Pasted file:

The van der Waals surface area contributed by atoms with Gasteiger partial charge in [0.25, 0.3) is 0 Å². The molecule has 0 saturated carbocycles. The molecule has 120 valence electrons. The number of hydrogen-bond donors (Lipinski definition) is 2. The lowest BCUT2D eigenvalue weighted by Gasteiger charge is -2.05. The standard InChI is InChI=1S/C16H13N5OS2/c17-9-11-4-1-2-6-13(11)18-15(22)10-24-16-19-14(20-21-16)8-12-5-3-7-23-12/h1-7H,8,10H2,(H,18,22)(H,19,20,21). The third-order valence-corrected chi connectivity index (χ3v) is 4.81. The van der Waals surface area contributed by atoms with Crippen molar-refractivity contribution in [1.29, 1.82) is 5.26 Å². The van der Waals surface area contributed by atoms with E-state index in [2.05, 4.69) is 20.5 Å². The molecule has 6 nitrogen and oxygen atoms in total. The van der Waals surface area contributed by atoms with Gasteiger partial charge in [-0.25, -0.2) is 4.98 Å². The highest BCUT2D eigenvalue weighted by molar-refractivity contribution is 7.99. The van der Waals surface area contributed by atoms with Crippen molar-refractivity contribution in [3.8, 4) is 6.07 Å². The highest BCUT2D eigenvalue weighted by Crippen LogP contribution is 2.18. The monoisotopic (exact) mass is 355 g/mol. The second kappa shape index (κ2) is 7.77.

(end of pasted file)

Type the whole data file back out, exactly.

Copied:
The van der Waals surface area contributed by atoms with Gasteiger partial charge in [0.25, 0.3) is 0 Å². The molecule has 0 saturated carbocycles. The molecule has 120 valence electrons. The number of hydrogen-bond donors (Lipinski definition) is 2. The lowest BCUT2D eigenvalue weighted by Gasteiger charge is -2.05. The standard InChI is InChI=1S/C16H13N5OS2/c17-9-11-4-1-2-6-13(11)18-15(22)10-24-16-19-14(20-21-16)8-12-5-3-7-23-12/h1-7H,8,10H2,(H,18,22)(H,19,20,21). The third-order valence-corrected chi connectivity index (χ3v) is 4.81. The van der Waals surface area contributed by atoms with Crippen molar-refractivity contribution in [1.29, 1.82) is 5.26 Å². The van der Waals surface area contributed by atoms with E-state index in [2.05, 4.69) is 20.5 Å². The molecule has 6 nitrogen and oxygen atoms in total. The van der Waals surface area contributed by atoms with Gasteiger partial charge in [-0.25, -0.2) is 4.98 Å². The highest BCUT2D eigenvalue weighted by molar-refractivity contribution is 7.99. The van der Waals surface area contributed by atoms with Crippen molar-refractivity contribution in [3.8, 4) is 6.07 Å². The highest BCUT2D eigenvalue weighted by Crippen LogP contribution is 2.18. The monoisotopic (exact) mass is 355 g/mol. The second kappa shape index (κ2) is 7.77.